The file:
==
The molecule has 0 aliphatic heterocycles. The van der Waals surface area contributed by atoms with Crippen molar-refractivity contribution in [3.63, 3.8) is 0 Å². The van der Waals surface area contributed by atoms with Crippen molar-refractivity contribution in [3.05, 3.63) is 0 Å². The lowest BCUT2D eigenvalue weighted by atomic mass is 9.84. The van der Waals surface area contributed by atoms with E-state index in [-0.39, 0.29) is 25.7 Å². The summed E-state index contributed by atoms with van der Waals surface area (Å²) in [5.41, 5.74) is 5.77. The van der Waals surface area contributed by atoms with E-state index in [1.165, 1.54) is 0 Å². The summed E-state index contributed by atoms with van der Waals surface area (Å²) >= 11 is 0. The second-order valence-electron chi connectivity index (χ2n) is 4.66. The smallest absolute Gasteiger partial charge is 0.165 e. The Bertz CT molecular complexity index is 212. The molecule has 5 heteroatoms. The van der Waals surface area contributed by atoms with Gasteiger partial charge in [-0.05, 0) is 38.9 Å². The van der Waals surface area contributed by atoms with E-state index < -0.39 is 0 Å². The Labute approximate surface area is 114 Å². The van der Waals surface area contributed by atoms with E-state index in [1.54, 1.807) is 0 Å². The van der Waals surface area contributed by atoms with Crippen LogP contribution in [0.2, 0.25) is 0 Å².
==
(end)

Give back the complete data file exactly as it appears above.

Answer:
The molecule has 0 aliphatic heterocycles. The van der Waals surface area contributed by atoms with Crippen molar-refractivity contribution in [3.63, 3.8) is 0 Å². The van der Waals surface area contributed by atoms with Crippen molar-refractivity contribution in [3.05, 3.63) is 0 Å². The lowest BCUT2D eigenvalue weighted by atomic mass is 9.84. The van der Waals surface area contributed by atoms with E-state index in [-0.39, 0.29) is 25.7 Å². The summed E-state index contributed by atoms with van der Waals surface area (Å²) in [5.41, 5.74) is 5.77. The van der Waals surface area contributed by atoms with E-state index in [1.165, 1.54) is 0 Å². The summed E-state index contributed by atoms with van der Waals surface area (Å²) >= 11 is 0. The second-order valence-electron chi connectivity index (χ2n) is 4.66. The smallest absolute Gasteiger partial charge is 0.165 e. The Bertz CT molecular complexity index is 212. The molecule has 5 heteroatoms. The van der Waals surface area contributed by atoms with Gasteiger partial charge in [-0.05, 0) is 38.9 Å². The van der Waals surface area contributed by atoms with E-state index < -0.39 is 0 Å². The Labute approximate surface area is 114 Å². The van der Waals surface area contributed by atoms with E-state index in [1.54, 1.807) is 0 Å². The van der Waals surface area contributed by atoms with Crippen LogP contribution in [0.2, 0.25) is 0 Å².